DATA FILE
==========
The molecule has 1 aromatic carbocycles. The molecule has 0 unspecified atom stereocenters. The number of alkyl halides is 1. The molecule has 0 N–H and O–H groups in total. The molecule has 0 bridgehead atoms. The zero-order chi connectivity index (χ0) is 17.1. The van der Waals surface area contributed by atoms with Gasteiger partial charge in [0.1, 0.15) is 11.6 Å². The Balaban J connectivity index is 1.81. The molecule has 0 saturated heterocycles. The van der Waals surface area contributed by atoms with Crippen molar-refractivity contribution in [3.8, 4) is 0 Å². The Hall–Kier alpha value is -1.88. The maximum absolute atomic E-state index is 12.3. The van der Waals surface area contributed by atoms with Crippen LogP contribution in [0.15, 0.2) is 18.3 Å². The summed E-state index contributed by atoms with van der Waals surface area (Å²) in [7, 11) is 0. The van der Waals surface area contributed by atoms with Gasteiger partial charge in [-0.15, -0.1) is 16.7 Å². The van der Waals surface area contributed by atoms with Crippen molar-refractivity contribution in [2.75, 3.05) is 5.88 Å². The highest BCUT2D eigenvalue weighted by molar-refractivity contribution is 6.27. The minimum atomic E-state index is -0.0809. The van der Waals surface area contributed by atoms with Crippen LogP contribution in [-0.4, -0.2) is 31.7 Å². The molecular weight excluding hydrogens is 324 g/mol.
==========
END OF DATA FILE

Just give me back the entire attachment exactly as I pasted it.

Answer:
The molecule has 1 aromatic carbocycles. The molecule has 0 unspecified atom stereocenters. The number of alkyl halides is 1. The molecule has 0 N–H and O–H groups in total. The molecule has 0 bridgehead atoms. The zero-order chi connectivity index (χ0) is 17.1. The van der Waals surface area contributed by atoms with Gasteiger partial charge in [0.1, 0.15) is 11.6 Å². The Balaban J connectivity index is 1.81. The molecule has 0 saturated heterocycles. The van der Waals surface area contributed by atoms with Crippen molar-refractivity contribution in [3.8, 4) is 0 Å². The Hall–Kier alpha value is -1.88. The maximum absolute atomic E-state index is 12.3. The van der Waals surface area contributed by atoms with Crippen LogP contribution in [0.15, 0.2) is 18.3 Å². The summed E-state index contributed by atoms with van der Waals surface area (Å²) in [7, 11) is 0. The van der Waals surface area contributed by atoms with Gasteiger partial charge in [-0.15, -0.1) is 16.7 Å². The van der Waals surface area contributed by atoms with Crippen molar-refractivity contribution in [2.75, 3.05) is 5.88 Å². The highest BCUT2D eigenvalue weighted by molar-refractivity contribution is 6.27. The minimum atomic E-state index is -0.0809. The van der Waals surface area contributed by atoms with Crippen LogP contribution in [-0.4, -0.2) is 31.7 Å². The molecular weight excluding hydrogens is 324 g/mol.